Mackenzie hauls open the gate on the first container. Inside, it’s dark as a tomb.

“Okay, bionic boy,” he says. “You see anything?”

The joke hasn’t been funny for a couple months, and I let him know it.

“Uh oh!” he shoots back. “He’s cranky—better check his batteries!” When he laughs it sounds like he’s choking. I crawl into the container just to get away from it. Continue reading “NEW FICTION: GLASSFACE by James Trimarco”


‘Virtual fence’ at Mexican border to grow

Paul Raven @ 12-05-2009

US/Mexico border at TijuanaThe Obama administration is pushing ahead with the expansion of a pilot project launched by the outgoing Bush gang – a ‘virtual border fence’ of cameras, sensors and communications hardware designed to enable a more rapid response to Mexican illegal immigrants from the Border Patrol.

What is different, DHS officials said, is that they have learned lessons from the technical problems that dogged the Bush administration’s first, 28-mile pilot project south of Tucson. What remains unclear is whether the ambitious technology will encounter fresh setbacks that would embarrass President Obama, who has urged Congress to streamline the immigration system and work out a way to deal fairly with the 12 million illegal immigrants in the United States, analysts said

[…]

On Monday, U.S. officials began erecting 17 camera and radio towers on a 23-mile stretch near Tucson, and they expect this summer to add 36 others over 30 miles near Ajo, Ariz. If testing goes well and DHS approves, plans call for covering the 320-mile Arizona border by 2012 and the full border with Mexico — except for a 200-mile stretch in southwestern Texas where it is difficult to cross and expensive to monitor — by 2014.

[…]

The government has made many changes since a $20 million pilot rushed off-the-shelf equipment into operation without testing, relied on inadequate police dispatching software and ignored the input of Border Patrol officers, who found that radar systems were triggered by rain, satellite communications were too slow to permit camera operators to track targets by remote control, and cameras had poor visibility.

It remains to be seen how much of an improvement the new systems will be, but the cynic (and science fiction reader) in me doesn’t find it hard to imagine new methodologies being developed by border-jumpers and those who make a living helping them cross, which will quickly render the new hardware inadequate, if not obsolete. That said, it’s a much less crass and weird idea than allowing unpaid volunteers from around the world make a sport out of border surveillance.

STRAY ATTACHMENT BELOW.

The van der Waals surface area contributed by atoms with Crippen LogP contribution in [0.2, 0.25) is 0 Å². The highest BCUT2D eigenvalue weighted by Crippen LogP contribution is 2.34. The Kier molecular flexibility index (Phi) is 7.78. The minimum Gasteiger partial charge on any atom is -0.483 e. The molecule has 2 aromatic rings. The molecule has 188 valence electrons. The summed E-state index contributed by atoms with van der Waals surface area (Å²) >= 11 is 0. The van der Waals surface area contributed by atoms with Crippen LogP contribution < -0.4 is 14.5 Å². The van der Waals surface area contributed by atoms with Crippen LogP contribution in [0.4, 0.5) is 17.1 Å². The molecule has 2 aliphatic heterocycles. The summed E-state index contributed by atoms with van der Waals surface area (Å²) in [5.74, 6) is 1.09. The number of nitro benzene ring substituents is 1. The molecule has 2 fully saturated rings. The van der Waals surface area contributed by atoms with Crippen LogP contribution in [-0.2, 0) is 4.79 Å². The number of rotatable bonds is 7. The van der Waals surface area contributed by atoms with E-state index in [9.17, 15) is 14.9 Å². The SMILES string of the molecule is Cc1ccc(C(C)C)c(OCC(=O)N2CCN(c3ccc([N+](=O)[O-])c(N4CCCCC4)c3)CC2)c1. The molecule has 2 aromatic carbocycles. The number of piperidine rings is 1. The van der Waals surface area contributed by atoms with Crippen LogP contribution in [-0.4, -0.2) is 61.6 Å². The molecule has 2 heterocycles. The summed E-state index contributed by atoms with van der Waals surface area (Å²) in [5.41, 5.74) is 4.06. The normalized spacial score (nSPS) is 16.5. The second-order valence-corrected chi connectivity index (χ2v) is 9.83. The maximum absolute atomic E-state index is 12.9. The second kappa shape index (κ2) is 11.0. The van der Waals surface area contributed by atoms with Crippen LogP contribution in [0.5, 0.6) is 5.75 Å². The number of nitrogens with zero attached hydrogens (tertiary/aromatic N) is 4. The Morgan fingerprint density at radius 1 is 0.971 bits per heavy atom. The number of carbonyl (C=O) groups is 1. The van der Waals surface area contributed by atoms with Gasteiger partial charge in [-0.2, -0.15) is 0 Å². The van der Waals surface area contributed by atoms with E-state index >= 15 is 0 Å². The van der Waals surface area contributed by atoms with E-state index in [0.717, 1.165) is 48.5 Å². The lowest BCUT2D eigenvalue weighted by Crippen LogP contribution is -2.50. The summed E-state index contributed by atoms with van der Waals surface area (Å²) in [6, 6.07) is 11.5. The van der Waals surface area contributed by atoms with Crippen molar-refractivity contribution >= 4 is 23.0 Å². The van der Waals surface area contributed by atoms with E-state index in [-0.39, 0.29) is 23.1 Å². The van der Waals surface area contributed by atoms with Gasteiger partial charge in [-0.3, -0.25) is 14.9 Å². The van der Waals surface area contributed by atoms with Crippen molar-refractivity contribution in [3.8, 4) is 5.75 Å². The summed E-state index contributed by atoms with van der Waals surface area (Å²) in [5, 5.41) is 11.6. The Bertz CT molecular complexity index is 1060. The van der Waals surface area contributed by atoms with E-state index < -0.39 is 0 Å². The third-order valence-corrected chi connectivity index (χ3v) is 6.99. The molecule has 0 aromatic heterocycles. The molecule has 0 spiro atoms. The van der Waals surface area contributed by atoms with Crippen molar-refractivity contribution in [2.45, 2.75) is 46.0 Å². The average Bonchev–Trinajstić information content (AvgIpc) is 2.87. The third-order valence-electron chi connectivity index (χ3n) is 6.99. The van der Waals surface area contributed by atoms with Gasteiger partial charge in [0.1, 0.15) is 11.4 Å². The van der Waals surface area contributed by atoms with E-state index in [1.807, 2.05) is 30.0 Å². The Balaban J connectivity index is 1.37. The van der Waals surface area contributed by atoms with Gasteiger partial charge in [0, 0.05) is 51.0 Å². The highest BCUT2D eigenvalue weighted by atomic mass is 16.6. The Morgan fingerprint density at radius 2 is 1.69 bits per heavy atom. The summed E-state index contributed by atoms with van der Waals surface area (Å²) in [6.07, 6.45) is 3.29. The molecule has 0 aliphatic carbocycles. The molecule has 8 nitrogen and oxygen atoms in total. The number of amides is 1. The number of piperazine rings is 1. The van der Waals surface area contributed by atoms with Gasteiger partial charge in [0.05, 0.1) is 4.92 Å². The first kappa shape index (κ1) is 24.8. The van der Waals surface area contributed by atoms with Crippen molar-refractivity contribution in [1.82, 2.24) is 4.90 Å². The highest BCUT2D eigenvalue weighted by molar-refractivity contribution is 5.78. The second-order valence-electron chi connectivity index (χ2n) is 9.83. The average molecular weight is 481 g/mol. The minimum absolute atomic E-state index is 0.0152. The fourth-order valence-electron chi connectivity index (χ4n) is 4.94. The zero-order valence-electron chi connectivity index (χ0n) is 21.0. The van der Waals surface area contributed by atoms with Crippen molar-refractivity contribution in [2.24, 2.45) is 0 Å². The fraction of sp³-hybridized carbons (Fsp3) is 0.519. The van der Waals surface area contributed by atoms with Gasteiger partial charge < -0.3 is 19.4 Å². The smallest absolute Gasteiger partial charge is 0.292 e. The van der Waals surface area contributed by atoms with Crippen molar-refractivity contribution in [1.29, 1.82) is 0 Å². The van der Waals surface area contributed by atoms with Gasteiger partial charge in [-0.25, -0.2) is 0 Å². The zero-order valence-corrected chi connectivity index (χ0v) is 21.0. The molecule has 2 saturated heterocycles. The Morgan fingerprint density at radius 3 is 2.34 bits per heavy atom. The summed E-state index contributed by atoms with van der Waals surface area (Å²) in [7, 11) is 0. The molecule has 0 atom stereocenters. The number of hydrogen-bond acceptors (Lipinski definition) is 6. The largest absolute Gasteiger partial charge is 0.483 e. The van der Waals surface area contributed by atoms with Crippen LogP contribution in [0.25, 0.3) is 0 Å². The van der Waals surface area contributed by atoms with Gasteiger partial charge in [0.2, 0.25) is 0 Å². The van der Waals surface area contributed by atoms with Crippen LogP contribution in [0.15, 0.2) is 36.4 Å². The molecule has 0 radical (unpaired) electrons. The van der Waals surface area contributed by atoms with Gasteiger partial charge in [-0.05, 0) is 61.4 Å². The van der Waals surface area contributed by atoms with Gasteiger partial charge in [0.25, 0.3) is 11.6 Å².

The only way to make any border truly impermeable is to remove all incentive for people to cross it; that suggests to me that all the high-tech gadgets and fences in the world won’t stop people trying to immigrate across the Mexican border with the US. All it will achieve is more deaths, more imprisonment of people whose ‘criminal’ motive is to make a better life for themselves and their families, and more hypocrisy from those who deplore the notion of immigrant labour while enjoying the low costs it provides. But hey – why treat the illness when you can rub snake-oil on the symptoms, right? [via SlashDot; image by superfem]


From prison ship to labour camp – interstitial employment, coming to a port near you

Paul Raven @ 23-02-2009

prison-ship labour campThere’s been a labour dispute here in the UK regarding European companies shipping in workers from their native nations rather than hiring locally for UK-based contracts; given the current state of the economy, it’s caused a fair amount of angry words and governmental filibustering on all sides. [image via Financial Times]

Subtopia looks beyond the obvious headlines, however, and examines the former prison-ships being used to house the immigrant workers – partly to keep them safe from angry locals, but perhaps also subliminally as a reminder of their menial economic status:

While UK laborers bark about equal opportunity and contract fairness (and perhaps spew some racist vitriol in the process) there is the greater undercurrent of geo-economic exploitation here bobbing spaces of injustice on the surface. Particularly eerie to me in this picture is the spatial intermixing of incarceration and migrant labor, and how architecturally speaking the surplus of global capital’s industrial bodies are rounded up at sea inside the old remains of an overcrowded penal system, once oceanic jails now filled with a new kind of transient inmate, a new kind of quasi-prison labor force.

The bulk shipping of cheap outsourced labour isn’t nice for the local population, but what the mainstream media here in the UK is skipping over is how desperate the immigrants must be for work that they’ll put up with such deeply unpleasant conditions. This is the nasty underbelly of corporate globalism at work, and I expect we’ll see a lot more of it as the economic power of nation-states declines and the corporations move into their place.